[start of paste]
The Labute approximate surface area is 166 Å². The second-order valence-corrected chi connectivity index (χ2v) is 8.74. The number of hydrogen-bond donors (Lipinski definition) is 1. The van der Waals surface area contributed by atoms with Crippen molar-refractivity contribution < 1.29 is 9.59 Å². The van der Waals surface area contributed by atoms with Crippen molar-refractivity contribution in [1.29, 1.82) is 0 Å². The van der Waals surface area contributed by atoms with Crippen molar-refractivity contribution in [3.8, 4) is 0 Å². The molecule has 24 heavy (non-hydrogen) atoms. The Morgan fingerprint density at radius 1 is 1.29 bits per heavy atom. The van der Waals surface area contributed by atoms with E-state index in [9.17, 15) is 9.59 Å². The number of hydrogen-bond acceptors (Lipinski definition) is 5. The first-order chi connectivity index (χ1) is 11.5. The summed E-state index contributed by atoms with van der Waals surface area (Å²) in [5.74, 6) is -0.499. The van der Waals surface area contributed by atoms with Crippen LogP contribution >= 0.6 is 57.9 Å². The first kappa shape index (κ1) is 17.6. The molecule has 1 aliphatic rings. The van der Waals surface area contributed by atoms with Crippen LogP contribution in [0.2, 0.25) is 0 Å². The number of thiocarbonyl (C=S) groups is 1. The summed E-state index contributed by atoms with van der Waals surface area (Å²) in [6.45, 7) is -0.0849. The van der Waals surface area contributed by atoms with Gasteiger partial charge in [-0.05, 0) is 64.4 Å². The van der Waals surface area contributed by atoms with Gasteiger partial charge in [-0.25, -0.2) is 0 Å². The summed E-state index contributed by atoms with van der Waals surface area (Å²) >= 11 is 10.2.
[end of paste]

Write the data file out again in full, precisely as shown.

The Labute approximate surface area is 166 Å². The second-order valence-corrected chi connectivity index (χ2v) is 8.74. The number of hydrogen-bond donors (Lipinski definition) is 1. The van der Waals surface area contributed by atoms with Crippen molar-refractivity contribution < 1.29 is 9.59 Å². The van der Waals surface area contributed by atoms with Crippen molar-refractivity contribution in [1.29, 1.82) is 0 Å². The van der Waals surface area contributed by atoms with Crippen molar-refractivity contribution in [3.8, 4) is 0 Å². The molecule has 24 heavy (non-hydrogen) atoms. The Morgan fingerprint density at radius 1 is 1.29 bits per heavy atom. The van der Waals surface area contributed by atoms with E-state index in [9.17, 15) is 9.59 Å². The number of hydrogen-bond acceptors (Lipinski definition) is 5. The first-order chi connectivity index (χ1) is 11.5. The summed E-state index contributed by atoms with van der Waals surface area (Å²) in [5.74, 6) is -0.499. The van der Waals surface area contributed by atoms with Crippen LogP contribution >= 0.6 is 57.9 Å². The first kappa shape index (κ1) is 17.6. The molecule has 1 aliphatic rings. The van der Waals surface area contributed by atoms with Crippen LogP contribution in [0.2, 0.25) is 0 Å². The number of thiocarbonyl (C=S) groups is 1. The summed E-state index contributed by atoms with van der Waals surface area (Å²) in [6.45, 7) is -0.0849. The van der Waals surface area contributed by atoms with Gasteiger partial charge in [-0.05, 0) is 64.4 Å². The van der Waals surface area contributed by atoms with Gasteiger partial charge in [-0.25, -0.2) is 0 Å². The summed E-state index contributed by atoms with van der Waals surface area (Å²) >= 11 is 10.2.